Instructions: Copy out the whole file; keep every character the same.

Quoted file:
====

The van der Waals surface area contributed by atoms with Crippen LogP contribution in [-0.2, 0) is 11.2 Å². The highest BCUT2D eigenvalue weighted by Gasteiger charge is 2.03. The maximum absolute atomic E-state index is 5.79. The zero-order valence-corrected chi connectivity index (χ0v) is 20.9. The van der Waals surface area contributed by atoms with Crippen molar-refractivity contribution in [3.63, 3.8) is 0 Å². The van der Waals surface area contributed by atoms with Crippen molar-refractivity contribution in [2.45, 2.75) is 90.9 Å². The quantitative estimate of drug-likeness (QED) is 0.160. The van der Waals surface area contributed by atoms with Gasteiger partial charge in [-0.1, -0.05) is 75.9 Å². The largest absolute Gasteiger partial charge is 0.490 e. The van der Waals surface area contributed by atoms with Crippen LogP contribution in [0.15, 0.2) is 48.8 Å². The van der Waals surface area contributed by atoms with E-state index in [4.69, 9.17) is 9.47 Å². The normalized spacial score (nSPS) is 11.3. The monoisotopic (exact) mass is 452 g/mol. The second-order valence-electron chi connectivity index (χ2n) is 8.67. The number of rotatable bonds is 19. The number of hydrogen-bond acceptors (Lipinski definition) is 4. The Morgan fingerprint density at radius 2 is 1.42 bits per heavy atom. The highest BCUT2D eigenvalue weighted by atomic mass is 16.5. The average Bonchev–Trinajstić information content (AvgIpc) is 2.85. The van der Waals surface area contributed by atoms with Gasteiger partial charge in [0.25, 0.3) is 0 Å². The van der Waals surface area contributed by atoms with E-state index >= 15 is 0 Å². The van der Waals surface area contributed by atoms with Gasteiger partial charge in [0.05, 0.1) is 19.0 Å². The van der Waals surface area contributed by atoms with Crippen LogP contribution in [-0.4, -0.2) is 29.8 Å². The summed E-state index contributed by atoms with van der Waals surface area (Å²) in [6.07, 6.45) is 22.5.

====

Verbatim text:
The van der Waals surface area contributed by atoms with Crippen LogP contribution in [-0.2, 0) is 11.2 Å². The highest BCUT2D eigenvalue weighted by Gasteiger charge is 2.03. The maximum absolute atomic E-state index is 5.79. The zero-order valence-corrected chi connectivity index (χ0v) is 20.9. The van der Waals surface area contributed by atoms with Crippen molar-refractivity contribution in [3.63, 3.8) is 0 Å². The van der Waals surface area contributed by atoms with Crippen molar-refractivity contribution in [2.45, 2.75) is 90.9 Å². The quantitative estimate of drug-likeness (QED) is 0.160. The van der Waals surface area contributed by atoms with Gasteiger partial charge in [-0.1, -0.05) is 75.9 Å². The largest absolute Gasteiger partial charge is 0.490 e. The van der Waals surface area contributed by atoms with Crippen LogP contribution in [0.15, 0.2) is 48.8 Å². The van der Waals surface area contributed by atoms with E-state index in [4.69, 9.17) is 9.47 Å². The normalized spacial score (nSPS) is 11.3. The monoisotopic (exact) mass is 452 g/mol. The second-order valence-electron chi connectivity index (χ2n) is 8.67. The number of rotatable bonds is 19. The number of hydrogen-bond acceptors (Lipinski definition) is 4. The Morgan fingerprint density at radius 2 is 1.42 bits per heavy atom. The highest BCUT2D eigenvalue weighted by atomic mass is 16.5. The average Bonchev–Trinajstić information content (AvgIpc) is 2.85. The van der Waals surface area contributed by atoms with Gasteiger partial charge in [0.25, 0.3) is 0 Å². The van der Waals surface area contributed by atoms with E-state index >= 15 is 0 Å². The van der Waals surface area contributed by atoms with Gasteiger partial charge in [0.05, 0.1) is 19.0 Å². The van der Waals surface area contributed by atoms with Crippen LogP contribution in [-0.4, -0.2) is 29.8 Å². The summed E-state index contributed by atoms with van der Waals surface area (Å²) in [6.07, 6.45) is 22.5.